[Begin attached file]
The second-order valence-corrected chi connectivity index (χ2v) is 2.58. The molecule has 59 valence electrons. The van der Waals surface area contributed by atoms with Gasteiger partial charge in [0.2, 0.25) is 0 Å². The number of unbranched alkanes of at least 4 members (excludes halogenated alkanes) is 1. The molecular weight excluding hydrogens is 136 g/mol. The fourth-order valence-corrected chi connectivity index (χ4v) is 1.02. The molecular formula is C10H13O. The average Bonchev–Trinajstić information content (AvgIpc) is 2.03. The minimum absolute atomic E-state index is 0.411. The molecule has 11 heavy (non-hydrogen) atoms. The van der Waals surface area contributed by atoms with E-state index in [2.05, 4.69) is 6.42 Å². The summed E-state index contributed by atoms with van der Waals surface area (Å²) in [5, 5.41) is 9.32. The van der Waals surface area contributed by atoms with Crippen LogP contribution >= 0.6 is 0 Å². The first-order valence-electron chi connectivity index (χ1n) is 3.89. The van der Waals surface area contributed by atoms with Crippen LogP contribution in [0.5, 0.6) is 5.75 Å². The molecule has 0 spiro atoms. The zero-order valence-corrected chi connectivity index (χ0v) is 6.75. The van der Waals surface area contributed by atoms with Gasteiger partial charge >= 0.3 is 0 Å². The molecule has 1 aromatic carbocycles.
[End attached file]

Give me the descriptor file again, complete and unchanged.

The second-order valence-corrected chi connectivity index (χ2v) is 2.58. The molecule has 59 valence electrons. The van der Waals surface area contributed by atoms with Gasteiger partial charge in [0.2, 0.25) is 0 Å². The number of unbranched alkanes of at least 4 members (excludes halogenated alkanes) is 1. The molecular weight excluding hydrogens is 136 g/mol. The fourth-order valence-corrected chi connectivity index (χ4v) is 1.02. The molecular formula is C10H13O. The average Bonchev–Trinajstić information content (AvgIpc) is 2.03. The minimum absolute atomic E-state index is 0.411. The molecule has 11 heavy (non-hydrogen) atoms. The van der Waals surface area contributed by atoms with E-state index in [2.05, 4.69) is 6.42 Å². The summed E-state index contributed by atoms with van der Waals surface area (Å²) in [5, 5.41) is 9.32. The van der Waals surface area contributed by atoms with Crippen LogP contribution >= 0.6 is 0 Å². The first-order valence-electron chi connectivity index (χ1n) is 3.89. The van der Waals surface area contributed by atoms with Crippen LogP contribution in [0.5, 0.6) is 5.75 Å². The molecule has 0 spiro atoms. The zero-order valence-corrected chi connectivity index (χ0v) is 6.75. The van der Waals surface area contributed by atoms with Gasteiger partial charge >= 0.3 is 0 Å². The molecule has 1 aromatic carbocycles.